|Meinersmann, Richard - Rick|
|Lindsey, Rebecca - Former ARS Employee|
|Bono, James - Jim|
|Smith, Timothy - Tim|
Submitted to: Applied and Environmental Microbiology
Publication Type: Peer Reviewed Journal
Publication Acceptance Date: 5/27/2013
Publication Date: 8/30/2013
Citation: Meinersmann, R.J., Lindsey, R., Bono, J.L., Smith, T.P., Oakley, B. 2013. Proposed model for the high rate of rearrangement and rapid migration observed in some IncA/C plasmid lineages. Applied and Environmental Microbiology. 79(16):4806-4814.
Interpretive Summary: Plasmids are pieces of DNA that are independent of the main chromosome in bacteria. Plasmids are important because they are often exchanged between different families of bacteria and because they usually carry genes that give the bacteria a survival or growth advantage, such as antimicrobial resistance genes. Plasmids also appear to be able to rapidly change the genes they carry, gaining or losing genes including the antimicrobial resistance genes. How these changes occur and what regulates the changes is not known but it will help control the spread of injurious genes if we better understand this phenomenon. Plasmids occur in about two-dozen different classes called incompatibility groups (Inc groups). IncA/C plasmids are a group that is common in bacteria that infect the gastrointestinal tract, are larger than most plasmids, and usually carry multiple antimicrobial resistance genes. To develop a model of how these plasmids evolved we determined the DNA sequence for 39 recently isolated IncA/C plasmids and compared these with each other and 26 more sequences that are publicly available. We were able to distinguish six different lineages. The largest lineage appeared to be the most recent lineage to have evolved and is spreading extremely rapidly. The pattern of changes made it clear that the major situation that leads to change is during the transfer of the plasmid from one strain to another strain of bacteria. This study showed how IncA/C plasmids are related to each other so that tracking the plasmids should be easier. Also, the ultimate goal of controlling the plasmids will benefit most from interrupting bacterial transfer between different strains of bacteria. This information contributes to physicians, veterinarians and industrial and academic scientists understanding how changes in antimicrobial resistance occurred over time.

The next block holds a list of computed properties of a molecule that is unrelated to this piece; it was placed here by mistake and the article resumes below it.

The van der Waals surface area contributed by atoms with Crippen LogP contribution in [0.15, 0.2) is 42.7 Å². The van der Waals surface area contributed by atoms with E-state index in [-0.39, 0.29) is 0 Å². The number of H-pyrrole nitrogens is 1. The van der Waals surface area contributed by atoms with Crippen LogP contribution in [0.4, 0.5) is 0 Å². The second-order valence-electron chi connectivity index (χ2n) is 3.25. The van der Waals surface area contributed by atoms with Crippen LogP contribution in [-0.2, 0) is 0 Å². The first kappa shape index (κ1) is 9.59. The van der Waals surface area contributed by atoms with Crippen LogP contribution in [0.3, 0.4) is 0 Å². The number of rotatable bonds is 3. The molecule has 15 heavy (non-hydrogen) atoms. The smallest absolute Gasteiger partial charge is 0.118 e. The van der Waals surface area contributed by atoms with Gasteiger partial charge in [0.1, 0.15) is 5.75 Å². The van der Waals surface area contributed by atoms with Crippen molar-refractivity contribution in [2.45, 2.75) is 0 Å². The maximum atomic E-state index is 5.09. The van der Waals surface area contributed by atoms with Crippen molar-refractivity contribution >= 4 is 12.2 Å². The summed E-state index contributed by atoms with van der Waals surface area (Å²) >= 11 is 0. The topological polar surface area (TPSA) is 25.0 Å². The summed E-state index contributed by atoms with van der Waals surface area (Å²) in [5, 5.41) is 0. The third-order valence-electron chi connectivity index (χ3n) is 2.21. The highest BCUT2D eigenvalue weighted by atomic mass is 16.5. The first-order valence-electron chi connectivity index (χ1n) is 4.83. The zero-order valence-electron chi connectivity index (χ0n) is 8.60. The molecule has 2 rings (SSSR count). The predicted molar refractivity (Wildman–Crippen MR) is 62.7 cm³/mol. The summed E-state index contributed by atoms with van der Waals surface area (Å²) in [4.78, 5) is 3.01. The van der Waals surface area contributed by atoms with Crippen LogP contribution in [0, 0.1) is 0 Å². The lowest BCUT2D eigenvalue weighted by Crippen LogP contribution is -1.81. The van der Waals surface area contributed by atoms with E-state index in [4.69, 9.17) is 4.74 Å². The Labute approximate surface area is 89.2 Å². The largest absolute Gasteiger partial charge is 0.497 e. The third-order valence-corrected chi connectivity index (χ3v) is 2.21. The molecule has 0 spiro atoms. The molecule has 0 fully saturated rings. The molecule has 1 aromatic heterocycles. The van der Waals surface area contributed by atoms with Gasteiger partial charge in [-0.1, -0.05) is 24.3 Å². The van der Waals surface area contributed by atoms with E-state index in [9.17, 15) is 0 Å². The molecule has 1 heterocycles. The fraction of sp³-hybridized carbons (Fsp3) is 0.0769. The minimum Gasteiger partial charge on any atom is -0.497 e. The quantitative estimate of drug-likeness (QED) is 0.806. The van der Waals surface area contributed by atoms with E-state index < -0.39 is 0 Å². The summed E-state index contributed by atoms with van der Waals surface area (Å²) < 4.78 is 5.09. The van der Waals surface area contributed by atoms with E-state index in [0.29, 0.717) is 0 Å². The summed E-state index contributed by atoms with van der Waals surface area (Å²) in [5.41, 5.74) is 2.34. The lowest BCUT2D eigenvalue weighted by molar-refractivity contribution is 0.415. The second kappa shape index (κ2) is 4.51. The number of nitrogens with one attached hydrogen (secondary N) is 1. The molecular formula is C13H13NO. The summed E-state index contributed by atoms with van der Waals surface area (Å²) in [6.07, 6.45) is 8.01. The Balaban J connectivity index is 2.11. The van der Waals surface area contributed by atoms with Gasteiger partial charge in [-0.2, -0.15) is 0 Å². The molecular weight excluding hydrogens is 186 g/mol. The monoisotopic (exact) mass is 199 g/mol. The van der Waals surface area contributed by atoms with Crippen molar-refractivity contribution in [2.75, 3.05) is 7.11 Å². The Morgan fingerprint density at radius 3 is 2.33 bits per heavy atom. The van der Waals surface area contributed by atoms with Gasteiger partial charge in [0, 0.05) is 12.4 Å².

Technical Abstract: IncA/C plasmids are a class of plasmids from Enterobacteraciae that are relatively large (49 to >180 kbp), are readily transferred by conjugation, and carry multiple antimicrobial resistance genes. Reconstruction of the phylogeny of these plasmids has been difficult because of the high rate of remodeling by recombination-mediated horizontal gene transfer (HGT). We hypothesized that evaluation of nucleotide polymorphisms relative to the rate of HGT would help to develop a clock to show if modern practices have had significant influences on the lineages of the plasmid. A system was developed to rapidly sequence up to 191 known open-reading-frames from each of 39 recently isolated IncA/C plasmids from a diverse panel of Salmonella enterica and Escherichia coli. With these data plus sequences from Genbank we were able to distinguish six distinct lineages that had extremely low numbers of polymorphisms within each lineage, especially among the largest group that we designated as Lineage 1. Two regions, each about half the plasmid in size, could be distinguished with a separate lineal pattern. The distribution of Lineage 1 showed that it has migrated extremely rapidly with fewer polymorphisms than can be expected in a thousand years. Remodeling by frequent HGT was clearly evident with a pattern that appeared to have the highest rate just upstream of the putative conjugation origin of transfer (ori-T). Thus it seems likely that when an IncA/C plasmid is transferred by conjugation there is an opportunity for plasmid re-modeling adjacent to the ori-T, which is also adjacent to a multiple antimicrobial resistance gene cassette.